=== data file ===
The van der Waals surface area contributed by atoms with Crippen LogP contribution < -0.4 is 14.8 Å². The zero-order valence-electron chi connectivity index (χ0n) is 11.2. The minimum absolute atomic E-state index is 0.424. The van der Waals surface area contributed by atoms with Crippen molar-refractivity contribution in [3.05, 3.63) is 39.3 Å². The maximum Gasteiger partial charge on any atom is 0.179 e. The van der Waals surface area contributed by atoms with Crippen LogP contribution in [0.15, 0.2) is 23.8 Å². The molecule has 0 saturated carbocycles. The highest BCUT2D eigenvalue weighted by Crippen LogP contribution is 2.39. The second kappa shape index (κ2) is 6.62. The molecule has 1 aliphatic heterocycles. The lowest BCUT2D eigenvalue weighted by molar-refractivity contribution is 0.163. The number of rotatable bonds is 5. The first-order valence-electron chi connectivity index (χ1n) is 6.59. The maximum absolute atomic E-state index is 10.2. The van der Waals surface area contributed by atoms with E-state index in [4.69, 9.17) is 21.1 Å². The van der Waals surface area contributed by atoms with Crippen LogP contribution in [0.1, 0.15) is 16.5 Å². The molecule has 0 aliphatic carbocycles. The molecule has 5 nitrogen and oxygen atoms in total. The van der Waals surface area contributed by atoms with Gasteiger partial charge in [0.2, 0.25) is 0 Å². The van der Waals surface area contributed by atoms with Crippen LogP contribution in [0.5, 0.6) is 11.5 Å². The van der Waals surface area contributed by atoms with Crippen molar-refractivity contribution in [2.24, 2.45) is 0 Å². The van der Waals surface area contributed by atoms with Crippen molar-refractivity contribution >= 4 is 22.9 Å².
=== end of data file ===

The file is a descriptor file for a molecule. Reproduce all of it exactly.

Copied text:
The van der Waals surface area contributed by atoms with Crippen LogP contribution < -0.4 is 14.8 Å². The zero-order valence-electron chi connectivity index (χ0n) is 11.2. The minimum absolute atomic E-state index is 0.424. The van der Waals surface area contributed by atoms with Crippen molar-refractivity contribution in [3.05, 3.63) is 39.3 Å². The maximum Gasteiger partial charge on any atom is 0.179 e. The van der Waals surface area contributed by atoms with Crippen LogP contribution in [0.15, 0.2) is 23.8 Å². The molecule has 0 saturated carbocycles. The highest BCUT2D eigenvalue weighted by Crippen LogP contribution is 2.39. The second kappa shape index (κ2) is 6.62. The molecule has 1 aliphatic heterocycles. The lowest BCUT2D eigenvalue weighted by molar-refractivity contribution is 0.163. The number of rotatable bonds is 5. The first-order valence-electron chi connectivity index (χ1n) is 6.59. The maximum absolute atomic E-state index is 10.2. The van der Waals surface area contributed by atoms with E-state index in [4.69, 9.17) is 21.1 Å². The van der Waals surface area contributed by atoms with Crippen LogP contribution in [0.1, 0.15) is 16.5 Å². The molecule has 0 aliphatic carbocycles. The molecule has 5 nitrogen and oxygen atoms in total. The van der Waals surface area contributed by atoms with Gasteiger partial charge in [0.2, 0.25) is 0 Å². The van der Waals surface area contributed by atoms with Crippen LogP contribution in [0.5, 0.6) is 11.5 Å². The van der Waals surface area contributed by atoms with Crippen molar-refractivity contribution in [2.24, 2.45) is 0 Å². The van der Waals surface area contributed by atoms with Crippen molar-refractivity contribution >= 4 is 22.9 Å².